California is slapping CVS with a $3.6 million fine for not following state recycling laws.
The action penalizes CVS Health Corp. for failing to redeem recyclable materials at some of its stores, hindering the state's efforts to provide convenient recycling opportunities for its residents, the state said.
California law allows people to redeem containers with a CA CRV symbol on them for cash. The refund is 5 cents for most glass, plastic, and aluminum containers less than 24 ounces, and 10 cents for anything larger.
The California Beverage Container Recycling and Litter Reduction Act requires stores located in places without a recycling center to redeem these beverage containers in store or pay a $100 per day fee.
An investigation carried out by the California Department of Resources Recycling and Recovery, better known as CalRecycle, found that 81 of the state's 848 CVS Pharmacy stores refused to redeem beverage containers and had failed to pay the daily fee for not complying with the law.
CVS said it is looking over the action.
"CVS Pharmacy is committed to contributing to healthier, more sustainable communities and we are reviewing the state of California's filing," the company said in a statement to CNN.
The state announced its enforcement penalty on Monday. The $3.6 million action includes $1.8 million in unpaid daily fees and an additional $1.8 million in civil penalties. It also seeks to recover CalRecycle's costs of investigating and pursuing the action, as well as its administrative charges.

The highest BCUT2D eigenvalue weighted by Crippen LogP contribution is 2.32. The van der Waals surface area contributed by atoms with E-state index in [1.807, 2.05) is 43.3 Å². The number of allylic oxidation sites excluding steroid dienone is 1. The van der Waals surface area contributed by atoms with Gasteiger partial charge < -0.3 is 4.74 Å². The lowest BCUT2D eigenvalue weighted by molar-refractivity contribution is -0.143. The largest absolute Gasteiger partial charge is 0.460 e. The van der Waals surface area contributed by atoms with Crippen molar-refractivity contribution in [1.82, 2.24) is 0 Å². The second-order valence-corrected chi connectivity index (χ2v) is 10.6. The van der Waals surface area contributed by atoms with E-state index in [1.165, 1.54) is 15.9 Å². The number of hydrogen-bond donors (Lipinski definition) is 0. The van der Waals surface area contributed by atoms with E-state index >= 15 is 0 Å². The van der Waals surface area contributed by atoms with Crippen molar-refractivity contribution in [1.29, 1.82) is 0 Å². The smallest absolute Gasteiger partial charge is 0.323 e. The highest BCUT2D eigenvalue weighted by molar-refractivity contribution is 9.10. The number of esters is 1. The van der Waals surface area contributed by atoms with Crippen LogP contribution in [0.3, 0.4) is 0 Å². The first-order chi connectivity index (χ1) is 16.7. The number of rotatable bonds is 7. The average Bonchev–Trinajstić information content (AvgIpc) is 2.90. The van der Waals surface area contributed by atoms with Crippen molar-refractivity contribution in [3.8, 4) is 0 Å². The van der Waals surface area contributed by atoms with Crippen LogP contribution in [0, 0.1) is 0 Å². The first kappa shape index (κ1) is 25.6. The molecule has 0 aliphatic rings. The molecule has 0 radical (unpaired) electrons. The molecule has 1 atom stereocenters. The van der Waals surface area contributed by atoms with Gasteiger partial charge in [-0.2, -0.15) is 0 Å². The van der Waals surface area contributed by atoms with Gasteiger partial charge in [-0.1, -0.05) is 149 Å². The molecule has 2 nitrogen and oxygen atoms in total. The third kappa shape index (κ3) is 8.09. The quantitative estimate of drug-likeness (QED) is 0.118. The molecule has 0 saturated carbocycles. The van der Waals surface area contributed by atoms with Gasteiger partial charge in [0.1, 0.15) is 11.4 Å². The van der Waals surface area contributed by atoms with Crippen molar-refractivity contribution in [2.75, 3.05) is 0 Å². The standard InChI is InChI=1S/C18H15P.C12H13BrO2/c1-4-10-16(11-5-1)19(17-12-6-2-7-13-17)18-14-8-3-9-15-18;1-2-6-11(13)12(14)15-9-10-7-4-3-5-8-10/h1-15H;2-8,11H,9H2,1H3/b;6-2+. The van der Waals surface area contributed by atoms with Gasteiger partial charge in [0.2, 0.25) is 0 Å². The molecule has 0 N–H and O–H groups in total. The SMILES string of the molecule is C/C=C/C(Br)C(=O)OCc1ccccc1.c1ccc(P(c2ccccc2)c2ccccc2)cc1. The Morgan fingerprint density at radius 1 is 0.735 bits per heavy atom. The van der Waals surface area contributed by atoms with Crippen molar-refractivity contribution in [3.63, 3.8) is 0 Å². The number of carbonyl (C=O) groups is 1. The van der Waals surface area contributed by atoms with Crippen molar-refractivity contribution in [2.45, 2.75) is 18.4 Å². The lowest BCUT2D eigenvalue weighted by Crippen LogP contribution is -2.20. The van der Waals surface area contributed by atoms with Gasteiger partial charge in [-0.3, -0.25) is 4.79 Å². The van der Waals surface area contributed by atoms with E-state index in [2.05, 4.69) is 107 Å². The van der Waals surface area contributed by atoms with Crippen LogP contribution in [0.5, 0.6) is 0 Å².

"Today's action sends a message that we will hold retailers accountable for refunding consumers their nickel and dime recycling deposits," said Jared Blumenfeld, the state's secretary for environmental protection, in a statement. "Everyone must do their part as we work to protect our environment and ensure that all Californians have convenient access to recycling."
CVS is entitled to an evidentiary hearing in response to the action, CalRecycle said.
The agency said it has increased its enforcement efforts against retailers who are legally obligated to redeem these beverage containers. The strengthened focus on enforcement has resulted in an additional 2,180 inspections, CalRecycle said in a statement.
Those inspections turned up the highest number of violations found and penalties owed in the department's tenure, the agency said.
According to its statement , CalRecycle said that since "the state's Bottle Bill was enacted in 1986, Californians have recycled nearly 400 billion beverage containers.
"Last year Californians recycled 18 billion beverage containers, the second highest ever, accounting for 76 percent of the 24 billion CRV beverages sold in California," the statement added.